Staging and Diagnosis
Patients with pancreatic cancer often tend to remain asymptomatic or present with nonspecific symptoms including loss of appetite, fatigue and malaise until the disease has spread extensively and when jaundice, severe abdominal pains of weight loss appear. Late diagnosis makes it even difficult for surgical resection to be done. According to Lemke et al. (2013) about 85% of the pancreatic cancers are unresectable because of late diagnosis. Similarly, patients with unresectable tumors have a medium survival of between 6 and 10 months (Sharma, Eltawil and Renfrew, 2011). Symptoms that inform physicians to suspect pancreatic cancer include weight loss, epigastric pain, and jaundice (Canto, Harinck, and Hruban, 2013). Signs and symptoms alone are not sufficient to suspect and diagnose pancreatic cancer. Hidalgo (2010) sampled 70 patients suspected to have pancreatic cancer, and found out that 30 to had the disease, 16-irritable bowel syndrome, 9-other types of intra-abdominal cancers, 8-pancreatitis, and 7-other conditions. Hidalgo concluded that are other important clinical information including biopsies, laboratory values, and imaging tests should be explored to differentiate pancreatic cancer from these conditions. Dabizzi, Assef and Raimondo (2011) suggest that Multidetector computer tomography (MDCT) scan should be the first test to be performed to patients with symptoms suggesting pancreatic adenocarcinoma. Vincent, Herman, and Schulick (2011) holds that MDCT provides 3D (three dimensional) multiplanar reconstructions images makes it possible use a standardized pancreas protocol to determine the extent, spread and tumor size. However, this test is limited in its ability as it cannot detect small peritoneal/hepatic metastases and it does not as well differentiate benign and malignant pancreatic lesions (Vincent, Herman, & Schulick, 2011). Furthermore, MDCT can increase the patient’s risk to cancer since it does expose the patient to radiations (Tamm, Balachandran, & Bhosale, 2012).
Other imaging and procedures used to aid in aid in diagnosing pancreatic adenocarcinoma include positron emission topography-computed topography (PET-CT), encosccopic ultrasound with fine-needle aspiration (EUS-FNA) and magnetic imaging (MRI). The use of EUS-FNA involves orally introducing and advancing a specialized ultrasound probe via the upper gastrointestinal tract to the pancreas. The proximity of the ultrasound probe to the pancreas makes it possible for the probe to access and image the pancreas, the associated lymph nodes and related vasculature.
A small aspiration of suspicious lesions can be obtained to allow for cytologic evaluation. EUS-FNA can potentially differentiate benign from any malignant lesions. It can also characterize other types of lesions such as cystic pancreatic lesions (Tamm, Balachandran, & Bhosale, 2012). EUS-FNA has limitations including dependence on the endoscopist’s skills, invasiveness of the procedure, and the inability to assess distant metastases (Vincent, Herman, & Schulick, 2011). EUS-FNA is also relatively new. This may lead to a large variation in the technical skills of the endoscopist. EUS-FNA can potentially harm the patient by causing bleeding, adverse effects such as sedation, and perforation. PET involves scanning the whole body with a view to determining where there is the concentration of radioisotope tracer. It is used for distant metastases detection. The Fluorodeoxyglucose (FDG is the type of radioisotope tracer that is commonly used (Lemke et al., 2013). This radioisotope tracer can potentially locate metabolically active sites such as sites with inflammation and malignant tumors and can be useful in distinguishing pancreatic tumors and other metabolically active masses from malignant tumors. Combined CT and FGD-PET can add precise CT anatomic localization to functional PET data. These two methods are concurrently acquired and date from the two merged. Magnetic Resonance Imaging is the alternative to MDCT. It is the initial imaging test used in patients suspected to have pancreatic cancer.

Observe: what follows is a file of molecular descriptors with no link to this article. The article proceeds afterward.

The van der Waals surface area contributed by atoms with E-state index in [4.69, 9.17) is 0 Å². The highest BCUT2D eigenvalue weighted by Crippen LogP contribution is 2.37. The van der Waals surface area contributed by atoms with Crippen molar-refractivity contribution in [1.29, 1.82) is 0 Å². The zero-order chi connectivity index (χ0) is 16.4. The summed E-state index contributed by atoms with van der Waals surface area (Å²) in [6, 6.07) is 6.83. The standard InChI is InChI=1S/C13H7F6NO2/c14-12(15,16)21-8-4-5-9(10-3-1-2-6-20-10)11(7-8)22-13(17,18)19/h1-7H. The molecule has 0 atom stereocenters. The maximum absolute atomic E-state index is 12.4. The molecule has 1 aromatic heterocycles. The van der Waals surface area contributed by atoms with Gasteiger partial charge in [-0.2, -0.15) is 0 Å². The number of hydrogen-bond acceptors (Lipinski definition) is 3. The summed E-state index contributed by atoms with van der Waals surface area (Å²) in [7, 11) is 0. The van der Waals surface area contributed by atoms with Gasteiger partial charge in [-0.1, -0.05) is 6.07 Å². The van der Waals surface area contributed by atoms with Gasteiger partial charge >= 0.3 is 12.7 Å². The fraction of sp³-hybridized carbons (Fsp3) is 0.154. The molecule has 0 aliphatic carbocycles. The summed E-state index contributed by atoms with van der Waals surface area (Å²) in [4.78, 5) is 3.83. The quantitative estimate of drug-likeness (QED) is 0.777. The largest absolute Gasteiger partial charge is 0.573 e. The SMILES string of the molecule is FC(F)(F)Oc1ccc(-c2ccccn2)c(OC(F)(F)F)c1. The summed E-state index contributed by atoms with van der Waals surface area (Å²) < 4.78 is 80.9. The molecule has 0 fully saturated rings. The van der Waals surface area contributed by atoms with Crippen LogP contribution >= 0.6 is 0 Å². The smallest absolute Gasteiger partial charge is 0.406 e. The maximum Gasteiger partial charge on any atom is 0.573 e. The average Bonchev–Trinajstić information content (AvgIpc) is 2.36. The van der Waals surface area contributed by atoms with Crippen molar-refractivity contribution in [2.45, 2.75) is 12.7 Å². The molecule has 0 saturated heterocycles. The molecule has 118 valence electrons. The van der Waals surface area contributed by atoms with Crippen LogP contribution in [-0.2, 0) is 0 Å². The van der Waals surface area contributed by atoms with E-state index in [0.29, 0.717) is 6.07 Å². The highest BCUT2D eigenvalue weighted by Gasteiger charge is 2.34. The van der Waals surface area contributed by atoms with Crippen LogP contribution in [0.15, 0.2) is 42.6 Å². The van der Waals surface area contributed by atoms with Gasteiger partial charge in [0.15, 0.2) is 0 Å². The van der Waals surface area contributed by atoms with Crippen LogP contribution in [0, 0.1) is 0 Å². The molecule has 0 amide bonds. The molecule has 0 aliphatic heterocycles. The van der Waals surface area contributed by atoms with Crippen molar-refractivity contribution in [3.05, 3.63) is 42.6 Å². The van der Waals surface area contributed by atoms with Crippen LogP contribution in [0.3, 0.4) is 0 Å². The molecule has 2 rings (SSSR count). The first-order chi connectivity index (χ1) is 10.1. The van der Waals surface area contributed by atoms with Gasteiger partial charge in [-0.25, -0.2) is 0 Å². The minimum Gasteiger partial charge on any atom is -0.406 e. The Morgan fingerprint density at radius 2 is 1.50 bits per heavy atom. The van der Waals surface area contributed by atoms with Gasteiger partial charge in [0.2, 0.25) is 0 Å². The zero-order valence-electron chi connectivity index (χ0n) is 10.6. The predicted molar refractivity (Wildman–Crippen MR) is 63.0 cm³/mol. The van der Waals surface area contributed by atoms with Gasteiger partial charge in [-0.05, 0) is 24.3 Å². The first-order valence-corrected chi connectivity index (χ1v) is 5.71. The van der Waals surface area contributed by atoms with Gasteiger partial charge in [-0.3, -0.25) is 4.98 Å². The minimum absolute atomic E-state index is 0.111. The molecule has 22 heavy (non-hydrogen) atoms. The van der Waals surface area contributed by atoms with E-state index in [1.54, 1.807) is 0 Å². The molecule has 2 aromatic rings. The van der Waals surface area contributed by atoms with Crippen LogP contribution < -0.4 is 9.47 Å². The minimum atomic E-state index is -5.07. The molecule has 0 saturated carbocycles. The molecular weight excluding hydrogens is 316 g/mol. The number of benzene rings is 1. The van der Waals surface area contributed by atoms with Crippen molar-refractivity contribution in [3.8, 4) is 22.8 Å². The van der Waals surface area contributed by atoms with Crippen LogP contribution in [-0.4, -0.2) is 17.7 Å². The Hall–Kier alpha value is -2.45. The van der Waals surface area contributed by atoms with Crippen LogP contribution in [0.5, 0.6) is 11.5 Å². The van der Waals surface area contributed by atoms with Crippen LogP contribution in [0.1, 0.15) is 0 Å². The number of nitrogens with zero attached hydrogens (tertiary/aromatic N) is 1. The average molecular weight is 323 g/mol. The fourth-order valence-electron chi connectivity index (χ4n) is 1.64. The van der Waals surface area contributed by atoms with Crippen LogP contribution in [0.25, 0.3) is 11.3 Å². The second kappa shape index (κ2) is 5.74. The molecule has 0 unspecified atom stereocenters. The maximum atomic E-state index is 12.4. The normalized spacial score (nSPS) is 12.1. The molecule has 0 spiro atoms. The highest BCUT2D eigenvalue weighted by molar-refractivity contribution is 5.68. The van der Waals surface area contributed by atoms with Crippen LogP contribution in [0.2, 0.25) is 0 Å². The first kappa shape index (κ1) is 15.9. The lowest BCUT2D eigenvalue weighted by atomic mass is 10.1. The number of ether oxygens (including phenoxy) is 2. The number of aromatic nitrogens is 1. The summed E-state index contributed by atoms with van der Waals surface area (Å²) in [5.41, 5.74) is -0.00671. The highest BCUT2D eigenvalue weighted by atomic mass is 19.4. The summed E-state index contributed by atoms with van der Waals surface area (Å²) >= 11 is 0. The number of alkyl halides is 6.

Most pancreatic adenocarcinoma cases are often diagnosed at a late/advanced stage. This precludes surgical resection (American Cancer Society, 2012). American Cancer Society (2012) asserts that when pancreatic cancer is diagnosed at late stage, there is about 2% 5-year survival. The 2010 AJCC (American Joint Committee on Cancer) System is the system that is commonly used for staging pancreatic cancer (Tamm et al., 2013).
Limitation of the Study
Although a lot remains to be done, this study will generate important findings regarding the best way forward to managing pancreatic cancer. In other words, given the limitation of the data collection and processing method, the researcher can nevertheless confirm that this study has some limitations. Although the proposed study may yield some preliminary findings, there are flaws in its design. Several caveats must be noted with regard to the proposed study.
The major limitation of the proposed study concerns factors that lead to late diagnosis rather than early diagnosis of pancreas cancer. There may be relevant factors that influence the late diagnosis of the disease. However, it will be beyond the scope of the proposed study to extend the discussion to the ongoing debates. Factors leading to late diagnosis of pancreatic cancer are still at large tentative.